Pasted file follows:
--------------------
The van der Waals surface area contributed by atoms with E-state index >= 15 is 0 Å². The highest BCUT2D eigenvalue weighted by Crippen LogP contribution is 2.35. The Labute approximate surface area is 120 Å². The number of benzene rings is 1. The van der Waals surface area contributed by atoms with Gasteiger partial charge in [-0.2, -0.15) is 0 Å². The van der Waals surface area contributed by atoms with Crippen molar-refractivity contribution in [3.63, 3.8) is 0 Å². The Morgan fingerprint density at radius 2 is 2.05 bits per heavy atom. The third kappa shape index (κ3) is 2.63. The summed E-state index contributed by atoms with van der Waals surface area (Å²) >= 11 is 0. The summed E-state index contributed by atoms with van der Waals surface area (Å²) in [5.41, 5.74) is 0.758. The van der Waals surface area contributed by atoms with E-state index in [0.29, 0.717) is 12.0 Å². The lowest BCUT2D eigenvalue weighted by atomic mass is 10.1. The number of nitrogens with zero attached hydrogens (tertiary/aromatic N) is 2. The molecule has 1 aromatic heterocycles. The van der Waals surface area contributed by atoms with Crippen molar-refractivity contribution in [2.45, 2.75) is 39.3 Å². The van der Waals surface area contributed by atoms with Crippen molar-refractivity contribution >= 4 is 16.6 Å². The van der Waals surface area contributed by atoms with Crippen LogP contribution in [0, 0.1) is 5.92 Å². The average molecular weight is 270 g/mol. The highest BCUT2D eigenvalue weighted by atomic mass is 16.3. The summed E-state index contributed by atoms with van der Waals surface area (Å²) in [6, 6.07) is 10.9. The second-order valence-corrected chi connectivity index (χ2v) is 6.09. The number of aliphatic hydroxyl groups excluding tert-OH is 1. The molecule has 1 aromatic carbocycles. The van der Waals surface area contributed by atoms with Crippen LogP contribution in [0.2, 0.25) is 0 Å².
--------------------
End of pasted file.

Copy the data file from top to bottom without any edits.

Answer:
The van der Waals surface area contributed by atoms with E-state index >= 15 is 0 Å². The highest BCUT2D eigenvalue weighted by Crippen LogP contribution is 2.35. The Labute approximate surface area is 120 Å². The number of benzene rings is 1. The van der Waals surface area contributed by atoms with Gasteiger partial charge in [-0.2, -0.15) is 0 Å². The van der Waals surface area contributed by atoms with Crippen molar-refractivity contribution in [3.63, 3.8) is 0 Å². The Morgan fingerprint density at radius 2 is 2.05 bits per heavy atom. The third kappa shape index (κ3) is 2.63. The summed E-state index contributed by atoms with van der Waals surface area (Å²) >= 11 is 0. The summed E-state index contributed by atoms with van der Waals surface area (Å²) in [5.41, 5.74) is 0.758. The van der Waals surface area contributed by atoms with E-state index in [0.29, 0.717) is 12.0 Å². The lowest BCUT2D eigenvalue weighted by atomic mass is 10.1. The number of nitrogens with zero attached hydrogens (tertiary/aromatic N) is 2. The molecule has 1 aromatic heterocycles. The van der Waals surface area contributed by atoms with Crippen molar-refractivity contribution in [2.45, 2.75) is 39.3 Å². The van der Waals surface area contributed by atoms with Crippen molar-refractivity contribution >= 4 is 16.6 Å². The van der Waals surface area contributed by atoms with Crippen LogP contribution in [0, 0.1) is 5.92 Å². The average molecular weight is 270 g/mol. The highest BCUT2D eigenvalue weighted by atomic mass is 16.3. The summed E-state index contributed by atoms with van der Waals surface area (Å²) in [6, 6.07) is 10.9. The second-order valence-corrected chi connectivity index (χ2v) is 6.09. The number of aliphatic hydroxyl groups excluding tert-OH is 1. The molecule has 1 aromatic carbocycles. The van der Waals surface area contributed by atoms with Crippen LogP contribution in [0.2, 0.25) is 0 Å².